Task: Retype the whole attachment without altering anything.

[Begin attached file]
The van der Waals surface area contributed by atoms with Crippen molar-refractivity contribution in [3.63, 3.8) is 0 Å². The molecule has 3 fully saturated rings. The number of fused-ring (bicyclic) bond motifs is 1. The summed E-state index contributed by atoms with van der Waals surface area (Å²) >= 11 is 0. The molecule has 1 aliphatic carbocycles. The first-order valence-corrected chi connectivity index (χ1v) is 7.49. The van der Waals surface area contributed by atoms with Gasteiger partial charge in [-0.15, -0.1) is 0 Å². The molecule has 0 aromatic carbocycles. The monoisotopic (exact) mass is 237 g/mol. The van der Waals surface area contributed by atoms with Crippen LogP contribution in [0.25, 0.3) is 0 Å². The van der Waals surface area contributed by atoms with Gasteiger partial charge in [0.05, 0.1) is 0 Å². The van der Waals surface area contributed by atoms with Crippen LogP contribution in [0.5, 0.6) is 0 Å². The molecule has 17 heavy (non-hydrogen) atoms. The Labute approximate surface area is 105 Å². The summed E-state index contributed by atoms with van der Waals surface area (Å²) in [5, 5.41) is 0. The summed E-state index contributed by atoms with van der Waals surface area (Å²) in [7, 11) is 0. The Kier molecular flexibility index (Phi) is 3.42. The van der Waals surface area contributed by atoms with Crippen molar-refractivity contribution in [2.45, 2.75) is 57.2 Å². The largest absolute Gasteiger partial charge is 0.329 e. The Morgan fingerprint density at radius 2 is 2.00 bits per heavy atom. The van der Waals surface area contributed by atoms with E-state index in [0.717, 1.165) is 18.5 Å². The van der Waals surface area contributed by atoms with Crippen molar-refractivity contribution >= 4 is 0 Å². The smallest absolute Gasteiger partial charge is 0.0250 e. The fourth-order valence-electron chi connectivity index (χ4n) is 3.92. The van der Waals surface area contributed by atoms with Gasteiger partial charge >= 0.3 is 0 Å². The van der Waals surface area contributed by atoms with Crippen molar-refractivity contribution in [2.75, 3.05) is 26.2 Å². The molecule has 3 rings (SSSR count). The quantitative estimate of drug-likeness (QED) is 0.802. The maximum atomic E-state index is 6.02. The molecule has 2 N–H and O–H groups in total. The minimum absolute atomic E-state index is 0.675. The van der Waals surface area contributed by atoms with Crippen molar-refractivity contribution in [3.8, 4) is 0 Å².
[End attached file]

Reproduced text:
The van der Waals surface area contributed by atoms with Crippen molar-refractivity contribution in [3.63, 3.8) is 0 Å². The molecule has 3 fully saturated rings. The number of fused-ring (bicyclic) bond motifs is 1. The summed E-state index contributed by atoms with van der Waals surface area (Å²) >= 11 is 0. The molecule has 1 aliphatic carbocycles. The first-order valence-corrected chi connectivity index (χ1v) is 7.49. The van der Waals surface area contributed by atoms with Gasteiger partial charge in [-0.15, -0.1) is 0 Å². The molecule has 0 aromatic carbocycles. The monoisotopic (exact) mass is 237 g/mol. The van der Waals surface area contributed by atoms with Crippen LogP contribution in [0.25, 0.3) is 0 Å². The van der Waals surface area contributed by atoms with Gasteiger partial charge in [0.05, 0.1) is 0 Å². The van der Waals surface area contributed by atoms with Crippen LogP contribution in [0.5, 0.6) is 0 Å². The molecule has 17 heavy (non-hydrogen) atoms. The Labute approximate surface area is 105 Å². The summed E-state index contributed by atoms with van der Waals surface area (Å²) in [5, 5.41) is 0. The summed E-state index contributed by atoms with van der Waals surface area (Å²) in [7, 11) is 0. The Kier molecular flexibility index (Phi) is 3.42. The van der Waals surface area contributed by atoms with Crippen molar-refractivity contribution in [2.45, 2.75) is 57.2 Å². The largest absolute Gasteiger partial charge is 0.329 e. The Morgan fingerprint density at radius 2 is 2.00 bits per heavy atom. The van der Waals surface area contributed by atoms with E-state index in [0.717, 1.165) is 18.5 Å². The van der Waals surface area contributed by atoms with Crippen molar-refractivity contribution >= 4 is 0 Å². The smallest absolute Gasteiger partial charge is 0.0250 e. The fourth-order valence-electron chi connectivity index (χ4n) is 3.92. The van der Waals surface area contributed by atoms with Gasteiger partial charge >= 0.3 is 0 Å². The van der Waals surface area contributed by atoms with Crippen molar-refractivity contribution in [2.75, 3.05) is 26.2 Å². The molecule has 3 rings (SSSR count). The quantitative estimate of drug-likeness (QED) is 0.802. The maximum atomic E-state index is 6.02. The molecule has 2 N–H and O–H groups in total. The minimum absolute atomic E-state index is 0.675. The van der Waals surface area contributed by atoms with Crippen molar-refractivity contribution in [3.8, 4) is 0 Å².